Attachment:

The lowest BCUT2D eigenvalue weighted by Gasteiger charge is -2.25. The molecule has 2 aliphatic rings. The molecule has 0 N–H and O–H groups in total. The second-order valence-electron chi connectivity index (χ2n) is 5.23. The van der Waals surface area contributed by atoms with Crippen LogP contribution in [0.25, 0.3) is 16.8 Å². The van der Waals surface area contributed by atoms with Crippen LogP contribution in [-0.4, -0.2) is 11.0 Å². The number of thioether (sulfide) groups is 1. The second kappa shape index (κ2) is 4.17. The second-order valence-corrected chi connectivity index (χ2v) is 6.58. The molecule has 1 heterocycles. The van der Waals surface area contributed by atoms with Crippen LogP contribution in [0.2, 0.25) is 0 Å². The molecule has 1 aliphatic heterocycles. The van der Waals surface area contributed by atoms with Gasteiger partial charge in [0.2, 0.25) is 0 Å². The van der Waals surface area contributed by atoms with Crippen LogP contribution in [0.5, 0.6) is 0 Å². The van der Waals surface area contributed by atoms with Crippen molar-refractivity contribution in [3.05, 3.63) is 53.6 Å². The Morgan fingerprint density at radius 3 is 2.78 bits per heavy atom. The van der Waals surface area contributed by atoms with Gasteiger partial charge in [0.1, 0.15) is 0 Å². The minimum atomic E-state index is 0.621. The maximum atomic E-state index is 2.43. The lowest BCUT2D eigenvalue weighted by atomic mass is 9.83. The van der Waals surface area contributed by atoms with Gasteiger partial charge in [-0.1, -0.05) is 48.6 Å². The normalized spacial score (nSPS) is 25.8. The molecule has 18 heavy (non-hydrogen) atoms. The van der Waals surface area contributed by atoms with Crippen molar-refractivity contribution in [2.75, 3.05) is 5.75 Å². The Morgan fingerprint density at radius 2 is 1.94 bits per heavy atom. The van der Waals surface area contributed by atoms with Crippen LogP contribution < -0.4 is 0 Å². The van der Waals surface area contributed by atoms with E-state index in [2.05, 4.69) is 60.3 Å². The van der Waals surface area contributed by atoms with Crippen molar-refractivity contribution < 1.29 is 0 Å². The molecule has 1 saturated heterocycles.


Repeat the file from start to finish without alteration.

The lowest BCUT2D eigenvalue weighted by Gasteiger charge is -2.25. The molecule has 2 aliphatic rings. The molecule has 0 N–H and O–H groups in total. The second-order valence-electron chi connectivity index (χ2n) is 5.23. The van der Waals surface area contributed by atoms with Crippen LogP contribution in [0.25, 0.3) is 16.8 Å². The van der Waals surface area contributed by atoms with Crippen LogP contribution in [-0.4, -0.2) is 11.0 Å². The number of thioether (sulfide) groups is 1. The second kappa shape index (κ2) is 4.17. The second-order valence-corrected chi connectivity index (χ2v) is 6.58. The molecule has 1 heterocycles. The van der Waals surface area contributed by atoms with Crippen LogP contribution in [0.2, 0.25) is 0 Å². The molecule has 1 aliphatic heterocycles. The van der Waals surface area contributed by atoms with Gasteiger partial charge in [0.2, 0.25) is 0 Å². The van der Waals surface area contributed by atoms with Crippen LogP contribution in [0.5, 0.6) is 0 Å². The van der Waals surface area contributed by atoms with Crippen molar-refractivity contribution in [3.05, 3.63) is 53.6 Å². The Morgan fingerprint density at radius 3 is 2.78 bits per heavy atom. The van der Waals surface area contributed by atoms with Gasteiger partial charge in [0.1, 0.15) is 0 Å². The minimum atomic E-state index is 0.621. The maximum atomic E-state index is 2.43. The lowest BCUT2D eigenvalue weighted by atomic mass is 9.83. The van der Waals surface area contributed by atoms with Gasteiger partial charge in [-0.1, -0.05) is 48.6 Å². The normalized spacial score (nSPS) is 25.8. The molecule has 18 heavy (non-hydrogen) atoms. The van der Waals surface area contributed by atoms with Crippen molar-refractivity contribution in [2.75, 3.05) is 5.75 Å². The Morgan fingerprint density at radius 2 is 1.94 bits per heavy atom. The van der Waals surface area contributed by atoms with Crippen LogP contribution < -0.4 is 0 Å². The van der Waals surface area contributed by atoms with E-state index in [2.05, 4.69) is 60.3 Å². The van der Waals surface area contributed by atoms with Crippen molar-refractivity contribution < 1.29 is 0 Å². The molecule has 1 saturated heterocycles.